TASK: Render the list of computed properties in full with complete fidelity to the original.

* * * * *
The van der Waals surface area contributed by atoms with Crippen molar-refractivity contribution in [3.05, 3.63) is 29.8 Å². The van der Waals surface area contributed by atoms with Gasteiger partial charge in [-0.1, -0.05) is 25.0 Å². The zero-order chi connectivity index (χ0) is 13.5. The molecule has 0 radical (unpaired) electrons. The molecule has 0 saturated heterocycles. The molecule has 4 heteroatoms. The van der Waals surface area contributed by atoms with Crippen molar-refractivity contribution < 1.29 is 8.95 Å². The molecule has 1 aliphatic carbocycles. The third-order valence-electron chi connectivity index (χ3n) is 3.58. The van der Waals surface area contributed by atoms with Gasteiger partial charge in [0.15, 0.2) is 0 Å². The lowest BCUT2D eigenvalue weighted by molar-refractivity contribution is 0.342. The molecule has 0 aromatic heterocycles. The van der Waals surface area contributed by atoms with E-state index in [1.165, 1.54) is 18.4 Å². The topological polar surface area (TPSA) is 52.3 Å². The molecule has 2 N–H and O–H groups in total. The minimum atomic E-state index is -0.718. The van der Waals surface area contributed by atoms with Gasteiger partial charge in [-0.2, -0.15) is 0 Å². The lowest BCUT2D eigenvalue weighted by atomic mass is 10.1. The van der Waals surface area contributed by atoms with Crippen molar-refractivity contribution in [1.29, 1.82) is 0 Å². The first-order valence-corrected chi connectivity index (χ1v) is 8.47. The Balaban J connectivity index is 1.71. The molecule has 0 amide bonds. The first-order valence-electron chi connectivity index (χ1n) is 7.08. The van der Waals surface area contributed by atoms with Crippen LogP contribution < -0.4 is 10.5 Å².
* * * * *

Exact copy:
The van der Waals surface area contributed by atoms with Crippen molar-refractivity contribution in [3.05, 3.63) is 29.8 Å². The van der Waals surface area contributed by atoms with Gasteiger partial charge in [-0.1, -0.05) is 25.0 Å². The zero-order chi connectivity index (χ0) is 13.5. The molecule has 0 radical (unpaired) electrons. The molecule has 0 saturated heterocycles. The molecule has 4 heteroatoms. The van der Waals surface area contributed by atoms with Crippen molar-refractivity contribution < 1.29 is 8.95 Å². The molecule has 1 aliphatic carbocycles. The third-order valence-electron chi connectivity index (χ3n) is 3.58. The van der Waals surface area contributed by atoms with Gasteiger partial charge in [0.15, 0.2) is 0 Å². The lowest BCUT2D eigenvalue weighted by molar-refractivity contribution is 0.342. The molecule has 0 aromatic heterocycles. The van der Waals surface area contributed by atoms with E-state index in [1.165, 1.54) is 18.4 Å². The topological polar surface area (TPSA) is 52.3 Å². The molecule has 2 N–H and O–H groups in total. The minimum atomic E-state index is -0.718. The van der Waals surface area contributed by atoms with Gasteiger partial charge in [-0.2, -0.15) is 0 Å². The lowest BCUT2D eigenvalue weighted by atomic mass is 10.1. The van der Waals surface area contributed by atoms with Crippen molar-refractivity contribution in [1.29, 1.82) is 0 Å². The first-order valence-corrected chi connectivity index (χ1v) is 8.47. The Balaban J connectivity index is 1.71. The molecule has 0 amide bonds. The first-order valence-electron chi connectivity index (χ1n) is 7.08. The van der Waals surface area contributed by atoms with Crippen LogP contribution < -0.4 is 10.5 Å².